Northern Red Sea Region: Museum within a Museum (part I)
Eritrea is endowed with a countless natural, cultural and historical wealth. Of all the regions, the Northern Red Sea Region represents the country’s all sorts of endowments. One could learn all this by just visiting to the Museum of the Northern Red sea Region.
In this museum, there are countless items that represent the natural assets of the Red sea in general and its uniqueness and geological developments in particular. Besides, one could see varied items that represent the livelihood of most of the ethnic groups who inhabit in this region as well as their recent and ancient history.
This region holds representations of histories of the earliest humans that date back millions of years, evolutionary developments of varied creatures, the introduction of Christianity and Islam to the region more than 1,000 years ago. History of hundreds of years of colonization and attempts of invasion, varied phases of last century’s colonization, the final struggle against colonizers which gave birth to independence and much more are represented in the Museum.
The Northern Red Sea region stretches form Gelalo sub-zone in the south to the northern end of Eritrea that is from the eastern escarpments to Dahlak islands. This geographical area covers deserts, volcanic rocks, coastal areas and a number of islands, green escarpments, besides part of highland areas as well as sand plains.
In this region rainy season continues for almost the entire year. However, it also comprises places in which the annual rainfall range is very low. Inhabitants of this region earn their living through farming, trading, fishing and tending heard. The livelihood of most of the inhabitants of this region is closely associated with the coastal areas or with the nature of the geographical area around them.
Starting from one meter below sea level of the area around Massawa and the islands up to the tip of Mount Bizen (Bizen Monastery) 2000 meters high above the sea level, this region covers a wide range of climatic conditions that are characterized by two extremes of very arid and a whole year wet weather.
Tigre, Tigrigna, Saho, Afar and Rashyda dwell in this region in great number. Due to its geological structure, the Northern Red Sea region was from ancient times an international gateway from and to different areas of entire Red Sea region. Besides being a home to many ethnic groups and a rich in cultural diversity, the Northern Red Sea region unveils a very amazing historic chapter from the onset of the evolutionary development of modern human that could be traced back to some millions of years as is depicted on the archeological finds of Buya, up to the history of the people who used to dwell around Zula archipelago through developing skills of fishing and swimming practices as well as utilizing floating vehicles some 100, 000 years ago.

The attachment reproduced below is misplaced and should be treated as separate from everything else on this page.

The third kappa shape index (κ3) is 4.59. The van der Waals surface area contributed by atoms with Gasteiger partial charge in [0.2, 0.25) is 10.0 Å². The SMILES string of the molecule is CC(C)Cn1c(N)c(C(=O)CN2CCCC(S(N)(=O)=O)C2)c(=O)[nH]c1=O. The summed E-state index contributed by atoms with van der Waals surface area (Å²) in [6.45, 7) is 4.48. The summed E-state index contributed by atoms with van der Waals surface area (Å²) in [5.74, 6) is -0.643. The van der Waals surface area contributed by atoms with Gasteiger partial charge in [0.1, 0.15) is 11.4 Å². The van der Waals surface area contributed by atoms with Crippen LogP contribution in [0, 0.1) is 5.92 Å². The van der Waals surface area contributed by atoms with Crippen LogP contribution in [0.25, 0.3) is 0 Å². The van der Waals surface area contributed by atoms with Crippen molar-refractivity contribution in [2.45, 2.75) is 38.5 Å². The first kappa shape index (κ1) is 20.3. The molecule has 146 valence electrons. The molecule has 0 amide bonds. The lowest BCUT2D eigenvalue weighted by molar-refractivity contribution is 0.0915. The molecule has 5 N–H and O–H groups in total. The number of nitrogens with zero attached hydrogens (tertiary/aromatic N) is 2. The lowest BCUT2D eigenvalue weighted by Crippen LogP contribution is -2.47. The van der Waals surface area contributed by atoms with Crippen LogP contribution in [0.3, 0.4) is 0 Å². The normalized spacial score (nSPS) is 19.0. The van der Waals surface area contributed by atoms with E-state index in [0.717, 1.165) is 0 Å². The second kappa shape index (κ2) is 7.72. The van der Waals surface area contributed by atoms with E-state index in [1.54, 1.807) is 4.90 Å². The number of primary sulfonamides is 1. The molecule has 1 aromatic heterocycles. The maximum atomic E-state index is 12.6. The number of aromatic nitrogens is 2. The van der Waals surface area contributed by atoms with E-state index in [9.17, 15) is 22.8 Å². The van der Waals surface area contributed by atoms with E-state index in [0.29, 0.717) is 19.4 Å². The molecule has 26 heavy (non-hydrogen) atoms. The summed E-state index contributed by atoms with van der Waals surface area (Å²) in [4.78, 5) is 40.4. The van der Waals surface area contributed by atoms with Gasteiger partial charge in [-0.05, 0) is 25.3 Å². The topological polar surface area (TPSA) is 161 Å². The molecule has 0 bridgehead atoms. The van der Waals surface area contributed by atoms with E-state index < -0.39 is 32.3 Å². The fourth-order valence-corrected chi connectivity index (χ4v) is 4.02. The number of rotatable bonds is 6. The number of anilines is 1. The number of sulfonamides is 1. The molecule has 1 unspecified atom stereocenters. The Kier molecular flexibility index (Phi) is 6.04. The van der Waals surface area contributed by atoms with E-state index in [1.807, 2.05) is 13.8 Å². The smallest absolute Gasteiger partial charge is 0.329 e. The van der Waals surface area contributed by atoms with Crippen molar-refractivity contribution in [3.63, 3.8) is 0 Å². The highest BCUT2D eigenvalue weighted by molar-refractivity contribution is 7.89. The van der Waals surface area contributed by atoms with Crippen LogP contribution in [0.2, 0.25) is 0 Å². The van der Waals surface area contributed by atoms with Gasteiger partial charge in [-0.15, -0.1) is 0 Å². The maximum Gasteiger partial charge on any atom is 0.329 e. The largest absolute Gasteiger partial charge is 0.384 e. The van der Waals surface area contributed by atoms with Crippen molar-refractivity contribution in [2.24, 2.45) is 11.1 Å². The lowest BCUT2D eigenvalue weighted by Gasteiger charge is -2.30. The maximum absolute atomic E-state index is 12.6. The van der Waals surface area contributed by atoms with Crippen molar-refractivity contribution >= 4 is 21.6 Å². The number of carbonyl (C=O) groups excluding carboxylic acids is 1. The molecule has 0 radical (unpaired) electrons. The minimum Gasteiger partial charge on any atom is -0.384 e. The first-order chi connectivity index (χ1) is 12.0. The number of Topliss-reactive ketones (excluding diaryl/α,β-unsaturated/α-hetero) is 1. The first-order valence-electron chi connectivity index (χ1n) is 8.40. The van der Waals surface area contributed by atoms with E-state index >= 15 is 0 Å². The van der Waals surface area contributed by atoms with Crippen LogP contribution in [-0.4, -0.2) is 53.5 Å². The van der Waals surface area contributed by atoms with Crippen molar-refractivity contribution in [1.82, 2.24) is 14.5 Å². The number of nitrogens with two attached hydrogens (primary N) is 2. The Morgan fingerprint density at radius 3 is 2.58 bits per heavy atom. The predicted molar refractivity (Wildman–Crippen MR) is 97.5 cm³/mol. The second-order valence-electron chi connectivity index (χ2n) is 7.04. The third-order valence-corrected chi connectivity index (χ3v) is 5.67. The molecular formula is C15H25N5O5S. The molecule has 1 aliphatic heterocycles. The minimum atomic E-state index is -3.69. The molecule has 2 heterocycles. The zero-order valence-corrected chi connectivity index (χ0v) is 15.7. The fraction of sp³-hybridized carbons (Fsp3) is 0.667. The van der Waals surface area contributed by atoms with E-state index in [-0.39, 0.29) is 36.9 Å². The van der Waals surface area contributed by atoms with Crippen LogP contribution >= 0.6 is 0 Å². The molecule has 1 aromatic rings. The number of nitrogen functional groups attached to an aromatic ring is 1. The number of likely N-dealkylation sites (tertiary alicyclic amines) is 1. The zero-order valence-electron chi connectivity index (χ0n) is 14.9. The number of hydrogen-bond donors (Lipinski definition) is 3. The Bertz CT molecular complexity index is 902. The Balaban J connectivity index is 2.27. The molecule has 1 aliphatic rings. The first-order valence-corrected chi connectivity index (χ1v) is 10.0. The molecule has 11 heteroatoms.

The Museum of Northern Red Sea region vividly depicts all the aforementioned natural, cultural and historical relics, welcomes a visitor with the three boats standing high right at the gate. These boats also symbolize the recent history of the struggle for independence. During the war to liberate Massawa these boats fought against giant warships of the Ethiopian colonial rule.
The Northern Red Sea region is generally a natural museum, but if not all of its natural, cultural and historical endowments are not represented in their entirety, the opening of a regional museum in 2000, during the occasion of the 10th anniversary of Operation Fenkil, have partially represented the region with the displays that are carefully preserved to date.